The fall-out from the Harvey Weinstein scandal is prompting a re-examination of nondisclosure agreements in the US amid fresh revelations about how the movie mogul silenced women who accused him of abuse.
Campaigners say the avalanche of allegations emerging against powerful men in Hollywood, journalism and politics show that publicity is a key factor in exposing wrongdoing.
However, Mr Weinstein was able to keep his history of sexual harassment and abuse secret through the use of non-disclosure agreements (NDAs).
One of his victims, Ambra Battilana Gutierrez, an Italian model, told the New Yorker she signed a confidentiality agreement in 2015 before knowing the media mogul had a pattern of sexually harassing and abusing women.
“I didn’t even understand almost what I was doing with all those papers,” she said, discussing her settlement for the first time. “I was really disoriented. My English was very bad. All of the words in that agreement were super difficult to understand.”
Last month The New York Times revealed that Mr Weinstein had been the subject of multiple sexual harassment allegations. He was fired from the company he founded and expelled by the motion picture academy, the body that awards the Oscars.
The wave of publicity brought forth fresh allegations as dozens of other women described similar stories of harassment or assault.
They included Zelda Perkins, who worked as Mr Weinstein's assistant in the London office of Miramax, who broke a nondisclosure agreement she said she signed in 1998.
Kathryn Rubino, a senior editor at Above The Law, a legal industry blog, said it was becoming increasingly clear that the agreements were part of the problem.
“NDAs are a part of the legal landscape. It’s a tool that we are taught to deploy on behalf of our clients and it’s a normal part of the interactions your client might have,” she said.
“What we are learning as a result of the Weinstein scandal is that they are more than just neutral tools, that the culture of silence that they perpetuate can be really detrimental and problematic, particularly when you are dealing with people in an unequal power position.”
Typically, one party agrees to drop legal action in return for a payment and their silence. They are also often included in employment contracts to prevent former members of staff badmouthing their employers.
Lawyers for some of the women involved point out that NDAs can also have benefits for victims who want to remain out of the public eye.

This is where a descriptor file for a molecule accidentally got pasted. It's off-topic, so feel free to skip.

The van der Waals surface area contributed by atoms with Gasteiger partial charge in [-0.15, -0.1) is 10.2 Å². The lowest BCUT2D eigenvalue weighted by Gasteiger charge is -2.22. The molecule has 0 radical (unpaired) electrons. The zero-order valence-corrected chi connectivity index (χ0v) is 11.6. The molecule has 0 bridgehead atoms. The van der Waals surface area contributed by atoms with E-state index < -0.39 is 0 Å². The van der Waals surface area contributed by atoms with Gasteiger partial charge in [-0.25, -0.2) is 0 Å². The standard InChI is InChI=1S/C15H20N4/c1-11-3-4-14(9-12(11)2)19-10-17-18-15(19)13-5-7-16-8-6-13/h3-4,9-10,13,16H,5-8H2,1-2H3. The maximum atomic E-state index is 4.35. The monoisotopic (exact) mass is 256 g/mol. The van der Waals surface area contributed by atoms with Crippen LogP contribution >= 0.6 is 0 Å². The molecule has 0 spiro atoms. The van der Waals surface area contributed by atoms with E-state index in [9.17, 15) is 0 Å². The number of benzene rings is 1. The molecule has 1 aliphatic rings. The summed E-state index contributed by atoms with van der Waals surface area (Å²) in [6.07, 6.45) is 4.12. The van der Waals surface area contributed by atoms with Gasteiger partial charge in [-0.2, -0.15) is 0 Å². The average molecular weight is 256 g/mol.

In the case of Ms Perkins, she secured a clause that required Mr Weinstein to receive therapy and Miramax, the company he founded with his brother Bob, to set up a proper complaints procedure.
Nevertheless, his behaviour continued in secret for another 19 years.
As well as NDAs, Mr Weinstein used private intelligence firms to find information that could be used to discredit his accusers, such as Ms Gutierrez. On another occasion in the 1990s, his brother paid a settlement.
Bob Weinstein told The New Yorker: "Regarding that payment, I only know what Harvey told me, and basically what he said was he was fooling around with two women and they were asking for money. And he didn't want his wife to find out, so he asked me if I could write a cheque, and so I did, but there was nothing to indicate any kind of sexual harassment."
The power of publicity was clear once revelations reached the press. The scandal triggered a social media campaign with the hashtag #metoo as millions of women detailed past abuse they suffered.
This week the veteran American journalist Charlie Rose was sacked by CBS News and PBS after several women said he groped them or appeared naked in front of them. He has apologised for his behaviour although he has questioned some accounts.
At the same time it was announced that the head of Disney’s Pixar studio, John Lassiter, would be taking a six-month leave of absence after admitting “missteps” with employees.
The wave of allegations has prompted action in California, where a state senator is planning to introduce legislation to ban confidentiality clauses in such settlements.
“Secret settlements in sexual assault and related cases can jeopardise the public — including other potential victims — and allow perpetrators to escape justice just because they have the money to pay the cost of the settlements,” said Connie Leyva when she unveiled her plan.
Others wonder whether those examples might be better prevented by modifying the terms of NDAs to prevent their use when there is an obvious imbalance of power between abuser and abused. But even that offers no easy answers, said Ms Rubino, of Above the Law.
She said: “What is too much? How much power imbalance would trip that?”